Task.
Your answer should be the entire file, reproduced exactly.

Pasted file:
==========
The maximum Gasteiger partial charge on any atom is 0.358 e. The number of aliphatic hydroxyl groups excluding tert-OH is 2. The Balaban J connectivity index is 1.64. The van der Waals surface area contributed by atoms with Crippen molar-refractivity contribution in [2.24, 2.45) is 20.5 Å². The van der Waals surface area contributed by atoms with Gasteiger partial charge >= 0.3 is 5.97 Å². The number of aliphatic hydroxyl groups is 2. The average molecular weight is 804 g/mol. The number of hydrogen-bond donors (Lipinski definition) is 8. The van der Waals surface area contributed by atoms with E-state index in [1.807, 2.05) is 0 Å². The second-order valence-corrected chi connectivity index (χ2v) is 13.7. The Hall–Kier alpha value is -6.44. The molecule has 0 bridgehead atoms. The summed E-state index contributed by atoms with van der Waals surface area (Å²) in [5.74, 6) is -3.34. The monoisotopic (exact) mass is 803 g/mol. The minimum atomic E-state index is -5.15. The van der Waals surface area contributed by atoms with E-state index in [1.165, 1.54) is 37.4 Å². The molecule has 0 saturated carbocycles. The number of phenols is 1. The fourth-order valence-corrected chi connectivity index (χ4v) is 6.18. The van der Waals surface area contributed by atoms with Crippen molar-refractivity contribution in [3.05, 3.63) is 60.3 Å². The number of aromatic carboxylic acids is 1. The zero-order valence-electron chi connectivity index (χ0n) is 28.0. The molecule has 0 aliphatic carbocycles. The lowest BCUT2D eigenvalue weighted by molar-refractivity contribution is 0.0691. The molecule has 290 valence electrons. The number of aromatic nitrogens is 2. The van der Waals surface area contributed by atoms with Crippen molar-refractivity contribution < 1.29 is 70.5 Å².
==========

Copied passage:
The maximum Gasteiger partial charge on any atom is 0.358 e. The number of aliphatic hydroxyl groups excluding tert-OH is 2. The Balaban J connectivity index is 1.64. The van der Waals surface area contributed by atoms with Crippen molar-refractivity contribution in [2.24, 2.45) is 20.5 Å². The van der Waals surface area contributed by atoms with Gasteiger partial charge >= 0.3 is 5.97 Å². The number of aliphatic hydroxyl groups is 2. The average molecular weight is 804 g/mol. The number of hydrogen-bond donors (Lipinski definition) is 8. The van der Waals surface area contributed by atoms with E-state index in [1.807, 2.05) is 0 Å². The second-order valence-corrected chi connectivity index (χ2v) is 13.7. The Hall–Kier alpha value is -6.44. The molecule has 0 bridgehead atoms. The summed E-state index contributed by atoms with van der Waals surface area (Å²) in [5.74, 6) is -3.34. The monoisotopic (exact) mass is 803 g/mol. The minimum atomic E-state index is -5.15. The van der Waals surface area contributed by atoms with E-state index in [1.165, 1.54) is 37.4 Å². The molecule has 0 saturated carbocycles. The number of phenols is 1. The fourth-order valence-corrected chi connectivity index (χ4v) is 6.18. The van der Waals surface area contributed by atoms with Crippen molar-refractivity contribution in [3.05, 3.63) is 60.3 Å². The number of aromatic carboxylic acids is 1. The zero-order valence-electron chi connectivity index (χ0n) is 28.0. The molecule has 0 aliphatic carbocycles. The lowest BCUT2D eigenvalue weighted by molar-refractivity contribution is 0.0691. The molecule has 290 valence electrons. The number of aromatic nitrogens is 2. The van der Waals surface area contributed by atoms with Crippen molar-refractivity contribution < 1.29 is 70.5 Å².